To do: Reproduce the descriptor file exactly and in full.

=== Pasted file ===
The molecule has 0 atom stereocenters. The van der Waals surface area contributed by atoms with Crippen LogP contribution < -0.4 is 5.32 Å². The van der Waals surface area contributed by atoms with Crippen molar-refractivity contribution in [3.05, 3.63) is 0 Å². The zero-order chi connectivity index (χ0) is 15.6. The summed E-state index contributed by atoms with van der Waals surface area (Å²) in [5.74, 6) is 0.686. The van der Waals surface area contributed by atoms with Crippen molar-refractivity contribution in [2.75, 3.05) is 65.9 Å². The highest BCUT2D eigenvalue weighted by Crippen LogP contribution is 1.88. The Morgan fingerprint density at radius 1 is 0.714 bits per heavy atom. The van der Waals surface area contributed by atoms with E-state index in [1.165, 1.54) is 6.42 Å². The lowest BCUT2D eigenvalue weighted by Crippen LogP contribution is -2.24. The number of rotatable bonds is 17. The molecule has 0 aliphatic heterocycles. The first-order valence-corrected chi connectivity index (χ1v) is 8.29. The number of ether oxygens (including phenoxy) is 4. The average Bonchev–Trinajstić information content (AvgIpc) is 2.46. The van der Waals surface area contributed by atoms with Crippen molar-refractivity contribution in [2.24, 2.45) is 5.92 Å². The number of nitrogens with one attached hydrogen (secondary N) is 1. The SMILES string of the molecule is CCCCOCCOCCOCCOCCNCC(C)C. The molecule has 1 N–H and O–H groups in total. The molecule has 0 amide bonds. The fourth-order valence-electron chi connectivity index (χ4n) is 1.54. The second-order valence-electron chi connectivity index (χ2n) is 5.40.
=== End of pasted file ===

The molecule has 0 atom stereocenters. The van der Waals surface area contributed by atoms with Crippen LogP contribution < -0.4 is 5.32 Å². The van der Waals surface area contributed by atoms with Crippen molar-refractivity contribution in [3.05, 3.63) is 0 Å². The zero-order chi connectivity index (χ0) is 15.6. The summed E-state index contributed by atoms with van der Waals surface area (Å²) in [5.74, 6) is 0.686. The van der Waals surface area contributed by atoms with Crippen molar-refractivity contribution in [2.75, 3.05) is 65.9 Å². The highest BCUT2D eigenvalue weighted by Crippen LogP contribution is 1.88. The Morgan fingerprint density at radius 1 is 0.714 bits per heavy atom. The van der Waals surface area contributed by atoms with E-state index in [1.165, 1.54) is 6.42 Å². The lowest BCUT2D eigenvalue weighted by Crippen LogP contribution is -2.24. The number of rotatable bonds is 17. The molecule has 0 aliphatic heterocycles. The first-order valence-corrected chi connectivity index (χ1v) is 8.29. The number of ether oxygens (including phenoxy) is 4. The average Bonchev–Trinajstić information content (AvgIpc) is 2.46. The van der Waals surface area contributed by atoms with Crippen molar-refractivity contribution in [2.24, 2.45) is 5.92 Å². The number of nitrogens with one attached hydrogen (secondary N) is 1. The SMILES string of the molecule is CCCCOCCOCCOCCOCCNCC(C)C. The molecule has 1 N–H and O–H groups in total. The molecule has 0 amide bonds. The fourth-order valence-electron chi connectivity index (χ4n) is 1.54. The second-order valence-electron chi connectivity index (χ2n) is 5.40.